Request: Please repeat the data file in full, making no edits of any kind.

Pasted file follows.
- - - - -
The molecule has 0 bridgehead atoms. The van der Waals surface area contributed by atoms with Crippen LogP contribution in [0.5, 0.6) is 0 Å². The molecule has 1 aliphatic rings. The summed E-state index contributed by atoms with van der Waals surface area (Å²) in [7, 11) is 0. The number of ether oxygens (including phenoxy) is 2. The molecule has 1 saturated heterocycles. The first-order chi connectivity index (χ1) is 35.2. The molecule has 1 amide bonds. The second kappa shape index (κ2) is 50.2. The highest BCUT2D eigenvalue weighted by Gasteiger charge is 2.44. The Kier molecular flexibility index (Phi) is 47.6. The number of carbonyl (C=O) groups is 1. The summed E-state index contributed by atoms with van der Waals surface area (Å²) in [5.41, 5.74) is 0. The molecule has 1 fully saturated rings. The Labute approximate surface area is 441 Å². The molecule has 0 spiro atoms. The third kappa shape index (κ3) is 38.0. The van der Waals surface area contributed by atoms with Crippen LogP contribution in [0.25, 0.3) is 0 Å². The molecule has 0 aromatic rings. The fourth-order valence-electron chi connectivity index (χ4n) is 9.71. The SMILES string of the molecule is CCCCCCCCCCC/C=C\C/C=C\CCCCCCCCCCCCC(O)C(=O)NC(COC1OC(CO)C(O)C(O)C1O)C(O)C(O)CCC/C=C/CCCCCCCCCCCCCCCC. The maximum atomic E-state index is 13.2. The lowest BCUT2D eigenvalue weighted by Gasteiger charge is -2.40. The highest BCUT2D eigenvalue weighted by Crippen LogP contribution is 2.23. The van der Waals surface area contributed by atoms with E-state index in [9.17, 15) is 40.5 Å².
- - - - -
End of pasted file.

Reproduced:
The molecule has 0 bridgehead atoms. The van der Waals surface area contributed by atoms with Crippen LogP contribution in [0.5, 0.6) is 0 Å². The molecule has 1 aliphatic rings. The summed E-state index contributed by atoms with van der Waals surface area (Å²) in [7, 11) is 0. The number of ether oxygens (including phenoxy) is 2. The molecule has 1 saturated heterocycles. The first-order chi connectivity index (χ1) is 35.2. The molecule has 1 amide bonds. The second kappa shape index (κ2) is 50.2. The highest BCUT2D eigenvalue weighted by Gasteiger charge is 2.44. The Kier molecular flexibility index (Phi) is 47.6. The number of carbonyl (C=O) groups is 1. The summed E-state index contributed by atoms with van der Waals surface area (Å²) in [5.41, 5.74) is 0. The molecule has 1 fully saturated rings. The Labute approximate surface area is 441 Å². The molecule has 0 spiro atoms. The third kappa shape index (κ3) is 38.0. The van der Waals surface area contributed by atoms with Crippen LogP contribution in [0.25, 0.3) is 0 Å². The molecule has 0 aromatic rings. The fourth-order valence-electron chi connectivity index (χ4n) is 9.71. The SMILES string of the molecule is CCCCCCCCCCC/C=C\C/C=C\CCCCCCCCCCCCC(O)C(=O)NC(COC1OC(CO)C(O)C(O)C1O)C(O)C(O)CCC/C=C/CCCCCCCCCCCCCCCC. The maximum atomic E-state index is 13.2. The lowest BCUT2D eigenvalue weighted by Gasteiger charge is -2.40. The highest BCUT2D eigenvalue weighted by Crippen LogP contribution is 2.23. The van der Waals surface area contributed by atoms with E-state index in [9.17, 15) is 40.5 Å².